• LH release in mid to upper troposphere, as well
(ENSO)
La Nina is
simply an
amplification
of “normal”
conditions
El Nino-Southern Oscillation (ENSO)
• ENSO warm phase: ITCZ in eastern and central
Pacific shifts equatorward from Northern
Hemisphere
• Enhanced UL Div in Pacific: intensify UL High
and Subtropical Jet (STJ) and displace STJ
further south
• Walker Circulation strength decreases while
Hadley Cell strength increases
El Nino-Southern Oscillation (ENSO)
• Various hypotheses to try to explain ENSO formation;
equatorial Kelvin and n=1 Rossby waves important to
many conjectures and are supported by observations
• Various ways to measure ENSO via indices; a robust
measure is the Multivariate ENSO Index (MEI): 6
variables- SLP, surface wind zonal component,
surface wind meridional component, SST, surface air
T, and total cloud fraction; bimonthly measure and
takes first principal component of all 6 combined
fields
(ENSO)
• Delayed
Oscillator
Model
El Nino-Southern Oscillation (ENSO)
El Nino-Southern Oscillation (ENSO)
• It’s all about MEI!
El Nino-Southern Oscillation (ENSO)
• Teleconnection patterns can be modified by
ENSO (and vice versa)
• Some areas are strongly correlated with ENSO
according to surface T and P, precipitation
• Shear and SST patterns altered in ocean
basins, often affecting regional convection,
monsoons, and TCs
El Nino-Southern Oscillation (ENSO)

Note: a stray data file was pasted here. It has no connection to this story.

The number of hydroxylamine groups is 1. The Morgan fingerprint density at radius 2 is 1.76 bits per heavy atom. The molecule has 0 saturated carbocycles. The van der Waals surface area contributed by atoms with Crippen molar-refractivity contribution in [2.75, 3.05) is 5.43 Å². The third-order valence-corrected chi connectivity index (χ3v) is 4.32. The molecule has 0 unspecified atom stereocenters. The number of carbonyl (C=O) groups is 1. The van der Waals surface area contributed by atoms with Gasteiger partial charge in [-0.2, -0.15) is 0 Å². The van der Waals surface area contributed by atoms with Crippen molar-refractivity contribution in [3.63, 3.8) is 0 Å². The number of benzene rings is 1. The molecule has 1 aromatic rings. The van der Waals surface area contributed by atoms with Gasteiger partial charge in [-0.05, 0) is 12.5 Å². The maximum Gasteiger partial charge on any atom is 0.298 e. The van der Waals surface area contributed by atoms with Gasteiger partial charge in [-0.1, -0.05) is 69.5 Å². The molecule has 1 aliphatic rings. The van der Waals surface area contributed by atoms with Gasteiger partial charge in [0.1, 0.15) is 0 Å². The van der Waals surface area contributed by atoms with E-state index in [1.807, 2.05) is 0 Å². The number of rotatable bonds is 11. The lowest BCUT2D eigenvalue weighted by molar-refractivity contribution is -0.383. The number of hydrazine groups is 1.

FYI… not be tested on this:
-Warm ENSO and TC correlations:
• N.H. number overall decrease
• More in Eastern North Pacific
• Less in North Atlantic
• Tracks shift eastward in Western North Pacific
• S.H. numbers increase, still not as many as N.H. in
total, though
• Numbers increase particularly e of Australia
El Nino-Southern Oscillation (ENSO)
Quasi-Biennial Oscillation (QBO)
• UL winds in lower equatorial stratosphere (20-50
hPa) oscillate between east and west
• 28 month mean period; varies from ~20-36 months
• Easterly winds stronger
• Winds propagate downwards ~ 1 km/mo
• W momentum from vert propagating equatorial
trapped Kelvin waves, while mixed Rossby gravity
waves provide e momentum
• May effect vertical wind shear and deep convection
in various ocean basins
Quasi-Biennial Oscillation (QBO)
• Earlier link of QBO to North Atlantic TC activity is
now in doubt. Appears not to alter tropospheric
VWS as much as thought earlier.
Some Sources Exhibiting Decadal
Variability
• Pacific Decadal Oscillation (PDO)
20-30 year period
strongest in boreal winter
positive phase: warm W Coast of N America,
central and eastern Pacific warm, too;
Kuroshio and Oyashio relatively cold
opposite for negative phase
PDO
Some Sources Exhibiting Decadal
Variability
• Atlantic Multidecadal Oscillation (AMO):
Period 20-40 yr in SST and VWS
Shift in subtropical ridges and jets
Warm phase, such as 1930’s: more hurricanes,
less US rain and ne S America; weaker links
also include more S Atlantic rain as well as in n
Eur, w Afr, and se US; Midwest drought
AMO
Some Sources Exhibiting Decadal
Variability
• North Atlantic Oscillation (NAO)
Pressure difference between Bermuda-Azores
high and Icelandic low
Positive when stronger pressure difference,
which also increases strength of trade winds in
the tropical Atlantic, generally increasing
upwelling and VWS
NAO
NAO
• End of Material for Test 2